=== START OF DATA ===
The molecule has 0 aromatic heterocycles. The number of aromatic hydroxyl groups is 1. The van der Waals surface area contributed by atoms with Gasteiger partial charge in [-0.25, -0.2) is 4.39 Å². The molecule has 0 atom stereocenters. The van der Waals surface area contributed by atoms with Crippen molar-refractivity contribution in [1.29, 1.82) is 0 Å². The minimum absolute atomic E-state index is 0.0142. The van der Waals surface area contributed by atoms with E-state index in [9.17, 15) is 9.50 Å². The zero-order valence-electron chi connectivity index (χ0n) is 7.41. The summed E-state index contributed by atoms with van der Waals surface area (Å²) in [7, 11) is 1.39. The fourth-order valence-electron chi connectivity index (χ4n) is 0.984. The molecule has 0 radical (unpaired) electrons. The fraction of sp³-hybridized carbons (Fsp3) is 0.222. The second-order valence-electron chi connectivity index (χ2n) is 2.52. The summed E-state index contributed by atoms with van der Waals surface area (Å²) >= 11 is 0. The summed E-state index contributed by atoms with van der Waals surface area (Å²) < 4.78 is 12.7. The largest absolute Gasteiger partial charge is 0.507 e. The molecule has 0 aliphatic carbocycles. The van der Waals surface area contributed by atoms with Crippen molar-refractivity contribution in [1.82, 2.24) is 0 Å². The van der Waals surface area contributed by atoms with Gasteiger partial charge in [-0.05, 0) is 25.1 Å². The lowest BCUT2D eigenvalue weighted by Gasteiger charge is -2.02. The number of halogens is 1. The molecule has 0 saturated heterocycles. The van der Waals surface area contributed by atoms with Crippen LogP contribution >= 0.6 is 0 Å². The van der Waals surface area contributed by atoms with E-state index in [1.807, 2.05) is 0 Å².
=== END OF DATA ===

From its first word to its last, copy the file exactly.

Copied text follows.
The molecule has 0 aromatic heterocycles. The number of aromatic hydroxyl groups is 1. The van der Waals surface area contributed by atoms with Gasteiger partial charge in [-0.25, -0.2) is 4.39 Å². The molecule has 0 atom stereocenters. The van der Waals surface area contributed by atoms with Crippen molar-refractivity contribution in [1.29, 1.82) is 0 Å². The minimum absolute atomic E-state index is 0.0142. The van der Waals surface area contributed by atoms with E-state index in [9.17, 15) is 9.50 Å². The zero-order valence-electron chi connectivity index (χ0n) is 7.41. The summed E-state index contributed by atoms with van der Waals surface area (Å²) in [7, 11) is 1.39. The fourth-order valence-electron chi connectivity index (χ4n) is 0.984. The molecule has 0 radical (unpaired) electrons. The fraction of sp³-hybridized carbons (Fsp3) is 0.222. The second-order valence-electron chi connectivity index (χ2n) is 2.52. The summed E-state index contributed by atoms with van der Waals surface area (Å²) >= 11 is 0. The summed E-state index contributed by atoms with van der Waals surface area (Å²) < 4.78 is 12.7. The largest absolute Gasteiger partial charge is 0.507 e. The molecule has 0 aliphatic carbocycles. The van der Waals surface area contributed by atoms with Crippen molar-refractivity contribution in [1.82, 2.24) is 0 Å². The van der Waals surface area contributed by atoms with Gasteiger partial charge in [-0.05, 0) is 25.1 Å². The lowest BCUT2D eigenvalue weighted by Gasteiger charge is -2.02. The number of halogens is 1. The molecule has 0 saturated heterocycles. The van der Waals surface area contributed by atoms with Crippen LogP contribution >= 0.6 is 0 Å². The van der Waals surface area contributed by atoms with E-state index in [1.807, 2.05) is 0 Å².